Osseo softball was four days into getting ready for the 2020 season when the COVID-19 pandemic forced it to end before it began.

The Orioles had six seniors ready to play – Sy’rai Trice, Kaytlynne Schulte, Kendall Potratz, Grace Poppe, Sydney Masteller and Ella Scotting – and the rest of the team was taking shape as well, which included juniors Serena Lee and Erykka Schulte.

Coach Eric Ruska was optimistic that good times were ahead with Trice leading the way on the mound and at the plate and Kaytlynne Schulte, Erykka Schulte, Lee, Potratz, Masteller and Poppe all helping the previous year.

It also was nice to see players not out in 2019 trying out and showing potential to help fill the void left by the 2019 graduates.

“This group of seniors was one of my favorite groups of seniors in terms of what they bring to the table, off the field as well as on the field,” Ruska said. “So I was super excited just to be with them one last year. They are absolutely great human beings, which made it really tough to have the season slip by you without having the chance to see them kind of finish out their journey.”

There was about a month between the season being suspended and officially canceled, and Ruska said that the seniors were very helpful during that time to keep the younger players mentally ready in case there was a season.

There were meetings with the seniors that talked about their fears and what would happen if the season ended. Ruska said the seniors did a good job with keeping even-keeled and understanding that despite the lost season, they could still make an impact program-wide.

“It was a tough month,” Ruska said. “The seniors did a great job. We did some small team virtual stuff and some competition stuff from home, and kids really bought in. Our seniors did a nice job of keeping every positive and hopeful at the same time.”

And there were definitely things to look forward to if there was a season. Trice was returning after logging 120 innings on the mound. She allowed 40 earned runs on 110 hits and 57 walks, striking out 101.

Trice also was 23-for-65 at the plate with 10 RBIs, seven doubles, three runs scored, a triple and a home run.

“She looked really strong and was our starting pitcher for the last couple of years, so she has really grown a lot,” Ruska said. “I was really excited to see how she finishes out.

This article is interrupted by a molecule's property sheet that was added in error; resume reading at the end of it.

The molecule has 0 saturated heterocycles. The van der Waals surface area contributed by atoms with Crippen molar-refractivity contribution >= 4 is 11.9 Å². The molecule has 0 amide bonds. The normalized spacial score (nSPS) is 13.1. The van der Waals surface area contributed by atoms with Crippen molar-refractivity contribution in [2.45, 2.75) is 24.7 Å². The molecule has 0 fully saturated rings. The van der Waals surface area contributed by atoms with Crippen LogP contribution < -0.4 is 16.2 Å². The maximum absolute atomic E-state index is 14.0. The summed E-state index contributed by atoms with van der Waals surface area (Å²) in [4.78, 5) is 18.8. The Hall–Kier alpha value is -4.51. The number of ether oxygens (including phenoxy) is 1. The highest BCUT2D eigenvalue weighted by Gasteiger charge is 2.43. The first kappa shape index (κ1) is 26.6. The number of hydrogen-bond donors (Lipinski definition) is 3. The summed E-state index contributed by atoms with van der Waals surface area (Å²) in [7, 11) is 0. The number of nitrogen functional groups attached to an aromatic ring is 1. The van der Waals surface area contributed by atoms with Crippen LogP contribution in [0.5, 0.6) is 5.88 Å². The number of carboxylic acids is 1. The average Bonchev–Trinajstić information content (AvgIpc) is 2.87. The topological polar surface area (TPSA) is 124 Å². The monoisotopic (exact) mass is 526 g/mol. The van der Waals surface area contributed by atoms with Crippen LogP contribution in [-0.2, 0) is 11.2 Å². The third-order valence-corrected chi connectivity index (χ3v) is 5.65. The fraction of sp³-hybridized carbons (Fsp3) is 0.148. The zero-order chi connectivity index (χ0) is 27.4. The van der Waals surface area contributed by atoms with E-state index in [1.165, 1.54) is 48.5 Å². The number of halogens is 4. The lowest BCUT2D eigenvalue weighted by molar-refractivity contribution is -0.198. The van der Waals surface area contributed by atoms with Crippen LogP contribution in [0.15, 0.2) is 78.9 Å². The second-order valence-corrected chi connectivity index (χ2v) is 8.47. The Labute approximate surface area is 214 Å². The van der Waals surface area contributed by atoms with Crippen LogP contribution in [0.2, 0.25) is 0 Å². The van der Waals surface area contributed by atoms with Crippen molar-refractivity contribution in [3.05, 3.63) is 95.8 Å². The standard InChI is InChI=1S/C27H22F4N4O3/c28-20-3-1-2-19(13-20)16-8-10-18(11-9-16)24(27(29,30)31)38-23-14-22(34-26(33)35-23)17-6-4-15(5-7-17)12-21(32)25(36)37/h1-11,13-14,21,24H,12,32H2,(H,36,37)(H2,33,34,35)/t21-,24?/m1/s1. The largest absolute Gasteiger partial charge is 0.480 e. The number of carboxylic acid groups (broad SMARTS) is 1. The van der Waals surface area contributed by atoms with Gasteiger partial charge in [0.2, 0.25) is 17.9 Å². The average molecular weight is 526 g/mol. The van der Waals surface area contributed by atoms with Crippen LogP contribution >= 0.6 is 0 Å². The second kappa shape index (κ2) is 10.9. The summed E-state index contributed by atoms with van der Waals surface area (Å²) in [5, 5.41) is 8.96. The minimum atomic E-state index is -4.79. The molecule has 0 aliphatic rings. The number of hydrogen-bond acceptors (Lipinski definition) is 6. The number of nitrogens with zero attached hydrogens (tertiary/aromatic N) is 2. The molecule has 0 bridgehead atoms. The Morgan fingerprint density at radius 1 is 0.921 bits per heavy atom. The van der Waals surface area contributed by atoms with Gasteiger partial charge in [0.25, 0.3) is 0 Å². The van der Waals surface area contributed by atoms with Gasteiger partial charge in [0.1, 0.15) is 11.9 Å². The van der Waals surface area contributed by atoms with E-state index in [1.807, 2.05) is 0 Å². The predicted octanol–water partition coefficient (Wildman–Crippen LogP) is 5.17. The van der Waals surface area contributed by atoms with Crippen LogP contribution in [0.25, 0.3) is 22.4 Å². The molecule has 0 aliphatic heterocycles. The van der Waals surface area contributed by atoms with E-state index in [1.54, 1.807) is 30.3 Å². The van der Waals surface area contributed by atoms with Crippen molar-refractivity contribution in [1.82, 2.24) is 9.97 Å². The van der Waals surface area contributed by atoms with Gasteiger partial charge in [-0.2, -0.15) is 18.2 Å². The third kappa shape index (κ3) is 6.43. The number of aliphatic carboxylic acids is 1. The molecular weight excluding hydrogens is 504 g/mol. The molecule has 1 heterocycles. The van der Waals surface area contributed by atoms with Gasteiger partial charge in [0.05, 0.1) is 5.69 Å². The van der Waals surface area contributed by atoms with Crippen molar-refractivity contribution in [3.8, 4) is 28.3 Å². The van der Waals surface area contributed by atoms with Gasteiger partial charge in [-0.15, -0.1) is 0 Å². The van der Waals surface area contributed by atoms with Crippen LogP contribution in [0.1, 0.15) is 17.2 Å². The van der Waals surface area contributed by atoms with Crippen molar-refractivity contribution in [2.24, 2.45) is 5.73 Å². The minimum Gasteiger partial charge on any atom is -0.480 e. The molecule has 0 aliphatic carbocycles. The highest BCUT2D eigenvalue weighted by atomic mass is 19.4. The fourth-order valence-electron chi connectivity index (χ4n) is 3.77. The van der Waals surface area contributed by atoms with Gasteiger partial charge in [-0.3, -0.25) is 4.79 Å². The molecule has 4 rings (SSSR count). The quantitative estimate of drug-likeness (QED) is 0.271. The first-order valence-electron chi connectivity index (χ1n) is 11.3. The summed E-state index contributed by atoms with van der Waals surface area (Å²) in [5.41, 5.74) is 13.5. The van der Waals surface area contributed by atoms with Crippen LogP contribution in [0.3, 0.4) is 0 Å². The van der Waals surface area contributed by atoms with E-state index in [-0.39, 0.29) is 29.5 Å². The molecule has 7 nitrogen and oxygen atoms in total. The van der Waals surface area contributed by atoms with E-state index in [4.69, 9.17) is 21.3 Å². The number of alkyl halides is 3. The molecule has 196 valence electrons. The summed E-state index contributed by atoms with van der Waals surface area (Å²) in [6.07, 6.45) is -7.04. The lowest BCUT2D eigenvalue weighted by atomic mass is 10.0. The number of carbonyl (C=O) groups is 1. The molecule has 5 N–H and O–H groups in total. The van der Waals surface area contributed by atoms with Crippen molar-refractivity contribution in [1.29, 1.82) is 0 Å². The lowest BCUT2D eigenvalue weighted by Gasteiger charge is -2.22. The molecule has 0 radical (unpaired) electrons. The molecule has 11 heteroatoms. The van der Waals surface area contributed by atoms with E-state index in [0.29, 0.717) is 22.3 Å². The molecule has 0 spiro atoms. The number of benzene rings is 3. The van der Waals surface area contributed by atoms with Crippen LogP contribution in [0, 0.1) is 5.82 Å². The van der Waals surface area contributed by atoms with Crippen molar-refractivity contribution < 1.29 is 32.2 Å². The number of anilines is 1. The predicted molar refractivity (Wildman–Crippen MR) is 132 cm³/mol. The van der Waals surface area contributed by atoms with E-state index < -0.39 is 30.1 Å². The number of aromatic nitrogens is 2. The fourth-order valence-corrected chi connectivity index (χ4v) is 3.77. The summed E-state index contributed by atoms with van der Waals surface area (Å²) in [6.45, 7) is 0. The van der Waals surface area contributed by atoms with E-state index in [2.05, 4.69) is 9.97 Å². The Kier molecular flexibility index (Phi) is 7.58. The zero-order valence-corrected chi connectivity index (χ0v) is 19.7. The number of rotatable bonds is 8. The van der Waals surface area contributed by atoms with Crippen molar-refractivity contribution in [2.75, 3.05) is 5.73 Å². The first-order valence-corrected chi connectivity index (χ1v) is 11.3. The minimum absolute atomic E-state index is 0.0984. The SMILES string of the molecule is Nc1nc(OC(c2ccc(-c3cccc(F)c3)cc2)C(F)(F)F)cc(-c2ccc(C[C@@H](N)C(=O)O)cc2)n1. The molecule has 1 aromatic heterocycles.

Kaytlynne Schulte was 20-for-67 in 2019 with nine RBIs, eight runs scored, four doubles and two home runs. She is headed to the NCAA Division II University of Minnesota-Duluth to play softball.

“She grew as a player since she began in the program, and I was super excited to see how she ended up,” Ruska said.

Potratz was 15-for-61 with eight runs scored, four RBIs and three doubles.

Lee finished 21-for-59 with 10 runs scored, seven doubles, three RBIs and a home run, and Erykka Schulte was 10-for-40 with eight runs scored, five doubles and two RBIs.

Poppe contributed an RBI, a double and two runs scored, and Masteller had seven runs scored, an RBI and two doubles. Both had three hits. Scotting didn’t play varsity last season, but she was expected to help in 2020 too.

“A player like Masteller or Scotting, who have been great parts of our program growing up, this would have been their one chance at playing a large varsity role – which I felt really, really bad for in the end,” Ruska said.

The lost season will be challenging for the future of the program. There will be two players expected to return with experience – Lee and Erykka Schulte – and Ruska said that there has been a lot of thought into 2021 and beyond.

Ruska said that the negative impacts will possibly have some juniors not come back out and the lost season for the freshmen, hurting their growth.

“It is a tough one to predict, and I am hoping that they will all see it as being a restart – a chance for everyone to be on the same page,” Ruska said. “No one really knows what the summer is going to be like for training. I think there will be a lot more emphasis on maybe getting ready in the winter.”

Ruska said there is a positive of being able to start new and have the team trained from square one and make changes that normally is difficult to do with a senior-laden group.

There is also young talent that Ruska is still excited for that he was able to get a glimpse of in the four days they had in March.

The other softball teams in the area also look to be in the same boat, especially if there isn’t any summer softball.

“I really hope we don’t lose anybody that would normally be out,” Ruska said. “Once we know what we can do, we’ll start offering kids chances to sharpen up.”

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